SXSW Review: Le Donk and Scor-Zay-Zee

By  · Published on March 23rd, 2010

If you’ve never heard of director Shane Meadows, I highly suggest rushing out and renting, if nothing else, Dead Man’s Shoes. It is a horrific, yet nuanced revenge film with enough psychological weight to counterbalance the extreme violence. If one were to assign a motif to Meadow’s films it would have to be something along the lines of the ensnaring power of England’s crime culture. Sometimes this motif is represented in love stories involving seedy characters and other times he focuses on the irreversible effects of gang violence on a person’s childhood. His films often employ a healthy dose of humor, but I don’t believe anyone would characterize him as a comedy director; enter Le Donk and Scor-Zay-Zee.

Le Donk and Scor-Zay-Zee is a mockumentary centering on the exploits of rock-n-roll roadie Le Donk (Paddy Considine). Le Donk is a champion loser and his child-like selfishness and crass presence has cost him his pregnant girlfriend and, by extension, his only child. Ever the delusional optimist Le Donk decides he is no longer just a roadie, but a music producer as well. He takes a young, very Caucasian, rapper named Scor-Zay-Zee (Dean Palinczuk) under his wing and, in an effort to bolster his own ego, convinces Scor-Zay-Zee that he is working to jumpstart his career; getting him a gig at an upcoming music festival. Turns out Le Donk is actually just working the festival in a roadie capacity, but Scor-Zay-Zee manages to impress the headlining band enough to earn his own spot on the schedule. Suddenly, Le Donk goes from manager to band-member.

Le Donk and Scor-Zay-Zee is far from perfect and its flaws are visible even at great distances. But I find them all forgivable for two reasons. First, this is less a film as an experiment by an established director aiming to challenge himself creatively. There is an organic quality to the film that lends credence to the possibility that this entire project was constructed on impulse which Meadows realized over the course of a weekend. The second feather in this film’s cap that supersedes its flaws is that it harbors flashes of real genius. There are jokes in the film and scenarios concocted for our heroes that smack of the likes of Spinal Tap and are either uproariously funny or strikingly subversive. The other truly genius thing about Le Donk and Scor-Zay-Zee is its variation on the genre.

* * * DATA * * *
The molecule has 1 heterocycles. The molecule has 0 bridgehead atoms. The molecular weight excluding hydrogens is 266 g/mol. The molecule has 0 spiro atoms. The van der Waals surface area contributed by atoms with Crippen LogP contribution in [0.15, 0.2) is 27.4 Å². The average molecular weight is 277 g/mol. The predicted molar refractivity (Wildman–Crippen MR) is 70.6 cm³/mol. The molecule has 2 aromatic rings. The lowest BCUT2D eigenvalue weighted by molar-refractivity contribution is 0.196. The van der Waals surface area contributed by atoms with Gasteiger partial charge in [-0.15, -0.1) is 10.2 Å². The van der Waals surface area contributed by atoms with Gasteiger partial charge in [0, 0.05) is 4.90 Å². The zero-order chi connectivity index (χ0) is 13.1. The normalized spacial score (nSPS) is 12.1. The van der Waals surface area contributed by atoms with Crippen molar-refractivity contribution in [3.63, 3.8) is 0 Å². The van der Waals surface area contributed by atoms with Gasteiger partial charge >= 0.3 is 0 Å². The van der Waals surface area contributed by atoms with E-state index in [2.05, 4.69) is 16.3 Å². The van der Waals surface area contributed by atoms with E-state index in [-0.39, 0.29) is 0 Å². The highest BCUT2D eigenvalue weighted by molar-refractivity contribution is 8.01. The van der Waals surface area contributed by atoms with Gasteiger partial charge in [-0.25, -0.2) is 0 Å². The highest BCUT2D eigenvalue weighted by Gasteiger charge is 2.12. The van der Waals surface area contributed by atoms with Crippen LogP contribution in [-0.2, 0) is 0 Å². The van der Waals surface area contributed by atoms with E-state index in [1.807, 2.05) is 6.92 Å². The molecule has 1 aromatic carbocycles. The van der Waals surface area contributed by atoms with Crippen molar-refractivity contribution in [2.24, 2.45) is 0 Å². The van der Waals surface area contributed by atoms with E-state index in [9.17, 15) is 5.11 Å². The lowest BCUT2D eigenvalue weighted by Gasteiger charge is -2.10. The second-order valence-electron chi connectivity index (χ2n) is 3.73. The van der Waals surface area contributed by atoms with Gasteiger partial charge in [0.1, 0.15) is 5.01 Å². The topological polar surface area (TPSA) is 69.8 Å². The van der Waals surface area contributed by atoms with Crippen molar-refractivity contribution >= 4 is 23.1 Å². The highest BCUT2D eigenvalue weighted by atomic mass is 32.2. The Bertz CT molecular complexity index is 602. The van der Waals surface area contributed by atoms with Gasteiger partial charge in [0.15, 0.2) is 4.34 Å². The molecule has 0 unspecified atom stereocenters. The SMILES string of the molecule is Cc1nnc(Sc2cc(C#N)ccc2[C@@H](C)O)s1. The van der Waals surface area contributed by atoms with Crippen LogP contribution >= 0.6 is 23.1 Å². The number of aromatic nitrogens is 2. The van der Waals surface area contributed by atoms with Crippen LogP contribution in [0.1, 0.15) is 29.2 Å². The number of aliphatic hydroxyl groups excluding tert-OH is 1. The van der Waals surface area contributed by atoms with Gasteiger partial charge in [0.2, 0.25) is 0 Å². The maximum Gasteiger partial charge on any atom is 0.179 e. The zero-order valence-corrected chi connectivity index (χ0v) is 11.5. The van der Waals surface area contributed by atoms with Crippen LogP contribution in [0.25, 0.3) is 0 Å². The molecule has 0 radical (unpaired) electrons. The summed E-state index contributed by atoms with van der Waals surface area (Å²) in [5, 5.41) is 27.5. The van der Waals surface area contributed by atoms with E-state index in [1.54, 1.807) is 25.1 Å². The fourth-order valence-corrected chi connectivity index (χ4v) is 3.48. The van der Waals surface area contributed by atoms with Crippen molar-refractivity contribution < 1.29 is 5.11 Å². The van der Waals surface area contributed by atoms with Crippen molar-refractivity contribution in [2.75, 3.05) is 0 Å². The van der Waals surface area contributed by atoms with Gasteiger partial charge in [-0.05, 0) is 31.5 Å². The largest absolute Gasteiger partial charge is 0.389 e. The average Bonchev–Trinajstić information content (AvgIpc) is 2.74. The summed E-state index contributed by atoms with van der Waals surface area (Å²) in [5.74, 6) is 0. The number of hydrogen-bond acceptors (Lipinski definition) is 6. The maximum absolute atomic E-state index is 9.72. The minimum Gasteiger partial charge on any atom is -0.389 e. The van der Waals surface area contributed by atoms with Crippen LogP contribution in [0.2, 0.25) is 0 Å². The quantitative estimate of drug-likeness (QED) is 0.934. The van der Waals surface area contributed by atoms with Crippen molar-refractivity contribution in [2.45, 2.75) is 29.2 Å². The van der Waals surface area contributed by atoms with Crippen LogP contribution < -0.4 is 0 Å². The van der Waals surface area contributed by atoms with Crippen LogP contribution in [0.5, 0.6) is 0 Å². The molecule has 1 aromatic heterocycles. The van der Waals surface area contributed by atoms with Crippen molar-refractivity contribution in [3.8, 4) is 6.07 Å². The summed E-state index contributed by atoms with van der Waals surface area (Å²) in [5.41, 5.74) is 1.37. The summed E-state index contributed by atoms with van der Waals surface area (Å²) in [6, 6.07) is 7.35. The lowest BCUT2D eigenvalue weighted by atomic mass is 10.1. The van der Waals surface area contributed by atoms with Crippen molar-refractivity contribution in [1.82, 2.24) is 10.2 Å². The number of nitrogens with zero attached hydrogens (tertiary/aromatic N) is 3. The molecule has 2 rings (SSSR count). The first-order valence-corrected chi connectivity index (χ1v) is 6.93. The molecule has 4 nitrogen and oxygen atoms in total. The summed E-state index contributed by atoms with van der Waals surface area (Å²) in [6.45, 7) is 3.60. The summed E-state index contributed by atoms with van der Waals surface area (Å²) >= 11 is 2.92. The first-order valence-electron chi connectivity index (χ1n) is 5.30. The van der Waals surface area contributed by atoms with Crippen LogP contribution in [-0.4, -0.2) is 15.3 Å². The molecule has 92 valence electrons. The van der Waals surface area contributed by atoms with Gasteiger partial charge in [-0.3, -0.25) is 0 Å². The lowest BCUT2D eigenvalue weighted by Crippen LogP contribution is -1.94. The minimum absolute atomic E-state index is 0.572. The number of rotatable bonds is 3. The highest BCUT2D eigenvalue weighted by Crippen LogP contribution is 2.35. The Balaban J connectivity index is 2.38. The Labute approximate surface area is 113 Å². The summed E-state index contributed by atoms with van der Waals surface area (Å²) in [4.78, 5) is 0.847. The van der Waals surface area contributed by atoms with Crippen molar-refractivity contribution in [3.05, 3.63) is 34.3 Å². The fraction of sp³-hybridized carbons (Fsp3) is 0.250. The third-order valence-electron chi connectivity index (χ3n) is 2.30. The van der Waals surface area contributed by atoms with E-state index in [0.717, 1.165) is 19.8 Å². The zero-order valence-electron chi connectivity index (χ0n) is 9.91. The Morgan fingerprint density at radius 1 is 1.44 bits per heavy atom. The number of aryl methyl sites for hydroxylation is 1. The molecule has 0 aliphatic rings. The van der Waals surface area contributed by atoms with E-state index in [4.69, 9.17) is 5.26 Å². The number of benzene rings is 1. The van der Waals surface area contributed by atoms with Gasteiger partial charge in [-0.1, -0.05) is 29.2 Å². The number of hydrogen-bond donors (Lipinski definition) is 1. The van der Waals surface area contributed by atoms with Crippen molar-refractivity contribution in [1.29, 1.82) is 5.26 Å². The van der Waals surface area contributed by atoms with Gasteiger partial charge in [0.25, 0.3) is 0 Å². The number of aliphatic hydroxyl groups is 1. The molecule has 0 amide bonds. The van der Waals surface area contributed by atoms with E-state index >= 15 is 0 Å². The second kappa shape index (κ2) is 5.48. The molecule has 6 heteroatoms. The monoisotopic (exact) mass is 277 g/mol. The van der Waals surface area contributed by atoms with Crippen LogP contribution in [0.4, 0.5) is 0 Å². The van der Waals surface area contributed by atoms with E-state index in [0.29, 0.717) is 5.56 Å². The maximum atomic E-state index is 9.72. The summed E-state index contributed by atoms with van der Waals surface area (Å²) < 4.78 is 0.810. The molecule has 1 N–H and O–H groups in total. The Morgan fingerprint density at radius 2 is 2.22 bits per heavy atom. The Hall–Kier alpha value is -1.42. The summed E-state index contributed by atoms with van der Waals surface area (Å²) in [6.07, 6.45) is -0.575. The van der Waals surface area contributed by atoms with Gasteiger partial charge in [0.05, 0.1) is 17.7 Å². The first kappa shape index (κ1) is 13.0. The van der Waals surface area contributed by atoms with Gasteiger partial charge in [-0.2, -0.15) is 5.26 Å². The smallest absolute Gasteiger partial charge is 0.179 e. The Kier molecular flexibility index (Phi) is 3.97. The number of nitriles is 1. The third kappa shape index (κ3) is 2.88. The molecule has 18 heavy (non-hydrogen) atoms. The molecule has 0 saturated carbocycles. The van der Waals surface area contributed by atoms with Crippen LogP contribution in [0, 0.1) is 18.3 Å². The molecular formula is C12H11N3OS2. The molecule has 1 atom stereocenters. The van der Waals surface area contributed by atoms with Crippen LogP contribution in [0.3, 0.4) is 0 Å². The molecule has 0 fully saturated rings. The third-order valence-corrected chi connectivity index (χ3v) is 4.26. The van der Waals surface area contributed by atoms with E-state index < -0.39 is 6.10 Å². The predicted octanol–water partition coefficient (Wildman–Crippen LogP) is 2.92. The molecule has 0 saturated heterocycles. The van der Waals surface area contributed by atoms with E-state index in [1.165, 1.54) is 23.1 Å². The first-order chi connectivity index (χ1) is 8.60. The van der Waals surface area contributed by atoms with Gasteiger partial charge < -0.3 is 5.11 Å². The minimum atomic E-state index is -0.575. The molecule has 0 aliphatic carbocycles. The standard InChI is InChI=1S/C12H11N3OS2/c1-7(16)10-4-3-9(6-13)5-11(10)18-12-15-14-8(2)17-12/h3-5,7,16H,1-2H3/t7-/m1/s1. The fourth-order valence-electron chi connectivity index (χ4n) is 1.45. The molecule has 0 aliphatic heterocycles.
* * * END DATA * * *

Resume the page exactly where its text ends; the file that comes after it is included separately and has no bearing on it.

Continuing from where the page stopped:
Typically mockumentaries have not only fictional, if not scripted, characters but also the entire world in which these characters exist is fabricated to accommodate the comedy. But Le Donk and Scor-Zay-Zee was filmed during an actual music festival and features the entirely genuine band The Arctic Monkeys. So what Meadow’s has done is create absurdist characters that he then implants into a completely legitimate setting. The difference between this and something made by Sacha Baron Cohen is that the comedy is not born of the shock value of real people attempting to cope with starkly contrasting personalities. The subjects of Meadow’s mockumentary, the ones with whom we spend the majority of our time, are all actors but they integrate seamlessly with the actual musicians and concert crews because they exist within the same realm. It’s a really fascinating concept that, while not completely flawless in execution, I would love to see mined for more potential.

Paddy Considine, in the role of Le Donk, is fantastic. While anyone who has seen Hot Fuzz knows Considine has comedic chops, in this film he is incredibly committed to creating a character that walks a fine line between exaggerated egoism and outright farce. His ability to keep the character grounded even while venturing into the absurd is truly impressive. And though it may be hard for Yankee audiences to understand every word he says, I myself lost a goodly portion of the dialogue, his line delivery is expertly funny. Dean Palinczuk who plays Scor-Zay-Zee does so with an immense vulnerability and dim-witted charm. The shards of his personal life that we farm from his sporadic, mumbling revelations are impossibly heart-warming. I love that he is actually a half-decent rapper because it makes the entwining of mocumentary and documentary more pronounced.

The biggest problem with Le Donk and Scor-Zay-Zee is that it leans too heavily on cliches from actual documentaries. By about the third or fourth “poignant montage” wherein our ridiculous roadie becomes unsystematically pensive, it gets to be a chore. The debatable aspect of these moments is whether Meadows is deliberately subjecting us to the repetitiveness as a knock on documentary cliches or if he wanted to give Considine more emotional content to work with. It would be remarkably easy to make a case for either scenario, but the inescapable truth is that it just does not work and mires what should be a brisk 71 minute runtime. But again, this is an error’ can forgive given the sheer experimental quality of the piece and how well it works otherwise.

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Longtime FSR columnist, current host of FSR’s Junkfood Cinema podcast. President of the Austin Film Critics Association.